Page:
To show these events are not rare, nor is there a witch-hunt by the media because so few of these ever made the news (I only recall the Melbourne Derby of 2 Feb 2013, and there was a king-hit at a game involving Sydney), here are the dossiers of “football culture” from Victoria Police for the past three years released to the media under Freedom of Information laws detailing countless flares, smoke bombs, fights, king-hits, spitting, assaults, vandalism, abuse and intimidation…
Melbourne Victory v Sydney FC
Behaviour: Generally good; disruptive elements in Victory cheer squad
Incidents: Four flares ignited and penalty notice issued for riotous behaviour.
Details: Male tried to start a fight with Sydney cheer squad, police arrested him.
Melbourne Heart v Sydney FC
Behaviour: Overall good
Incidents: Flare discharge outside ground
Details: There was an altercation pre-game between supporters at a Richmond Pub. Melbourne supporters were accused of having “ambushed” Sydney supporters and “caused some fear and anguish”.
Melbourne Victory v Melbourne Heart
Incidents: 14 flare deployments, assault and taunting between supporter groups.
Details: 14-year-old boy abused police and “struck out” towards them after being seen acting aggressively towards other spectators after the match.
“Crowd behaviour in the Victory Supporter’s cheer squad was extremely poor”.
A male was “king hit” on the footbridge leading away from the venue after the match and received facial injuries.
Melbourne Victory v Gold Coast United
Incidents: Three police assaulted, one police uniform damaged, 1 flare let off.
Details: An officer attempting to evict fan who had pulled the hair of another crowd member was “bitten on the leg by penetrating skin, but not causing bleeding”.
“Crowd behaviour in the Victory supporter’s cheer squad was again extremely poor”.
They held a silent protest for 15 minutes of the match but “then reverted to their usual behaviours”.
Moved en masse “in an apparent show of force/strength” to different seating areas. “This crowd/mob mobility was also a concerning behaviour”.
Melbourne Heart v Melbourne Victory
Behaviour: Highly charged and active crowd, but mostly well behaved
Incident: Heart supporter spat on Victory supporter during match, had his membership card confiscated for further action. After the match fights erupted as a group of supporters walked across Gosch’s Paddock.
Details: “100 Heart active supporters were walking across Gosch’s Paddock a flare was set off and then a fight broke out. A number of fights then erupted.” Police, security and mounted branch attended.
Melbourne Victory v Adelaide United
Incidents: One eviction
Details: Adelaide supporters were held back 15 minutes until Victory supporters had cleared area after the game. A banner erected by Victory supporters reading “Backrow Hooligans” was taken down.
Melbourne Victory v Melbourne Heart
Behaviour: Generally crowd was manageable although hard core supporter groups became unruly at times.
Incident: Flares ignited and chairs thrown onto arena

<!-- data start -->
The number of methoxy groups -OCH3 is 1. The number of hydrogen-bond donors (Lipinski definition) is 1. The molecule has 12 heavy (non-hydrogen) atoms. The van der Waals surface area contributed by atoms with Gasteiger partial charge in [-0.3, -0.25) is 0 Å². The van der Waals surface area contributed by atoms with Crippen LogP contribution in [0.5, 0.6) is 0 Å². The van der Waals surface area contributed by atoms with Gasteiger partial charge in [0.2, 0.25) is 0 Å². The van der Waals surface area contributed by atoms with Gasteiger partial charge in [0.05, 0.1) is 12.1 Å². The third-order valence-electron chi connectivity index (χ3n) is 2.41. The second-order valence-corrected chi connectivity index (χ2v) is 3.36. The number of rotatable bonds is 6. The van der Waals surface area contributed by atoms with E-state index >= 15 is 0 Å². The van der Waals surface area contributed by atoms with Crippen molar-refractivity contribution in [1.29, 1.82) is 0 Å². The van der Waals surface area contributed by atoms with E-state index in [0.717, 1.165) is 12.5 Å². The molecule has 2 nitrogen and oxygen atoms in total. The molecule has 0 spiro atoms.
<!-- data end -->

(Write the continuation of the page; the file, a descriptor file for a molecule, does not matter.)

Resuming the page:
Details: Heart supporters destroyed 65 seats and threw them onto the ground.
Melbourne Heart v Melbourne Victory
Behaviour: Extremely poor
Incidents: 18 flares lit and home made smoke bombs set off. A 12-year-old was detected carrying a flare and had it confiscated. Coins, liquid and bottles thrown at security, about 500 supporters invaded the pitch.
Details: “Police were overwhelmed to a point where we could only monitor the crowd due to the volatile behaviour. The general demeanour of the Victory support group was aggressive and anti social.”
Melbourne Victory v Sydney FC
Behaviour: Victory supporters antagonistic towards Sydney supporters although separated
Incidents: Two flares lit
Details: Sydney supporters held back after game to allow Victory fans to disperse, also deployed additional members for Sydney supporters travel to the game from Federation Square.
Melbourne Victory v Melbourne Heart
Behaviour: Seats broken and flares lit in both supporter areas
Incidents: 9 flares struck throughout the game and about 170 seats damaged.
Details: “It is clear from this match and previous recent matches that crowd behaviour, particularly in the active supporter area is deteriorating.”
Melbourne Heart v Western Sydney
Behaviour: Reasonable up until last 15 minutes of match
Incidents: Hostile crowd behaviour
Details: “Approximately 100 Heart supporters moved to the northern end of the ground and started to bait the opposition. This tactic was successful. For a few minutes it was chaotic as the crowd was becoming very hostile towards each other.”
Fans’ behaviour is “totally different to AFL and cricket”. It’s a “touch one, touch all” mentality.
A BANNER was removed telling a Victory supporter to “stay strong” after he had been sentenced over an assault in which the victim lost an eye.
SECURITY was pelted with coins and bottles before 500 supporters invaded the pitch in late 2012.
A POLICE unit called for back-up after being surrounded by up to 20 Heart supporters earlier that year.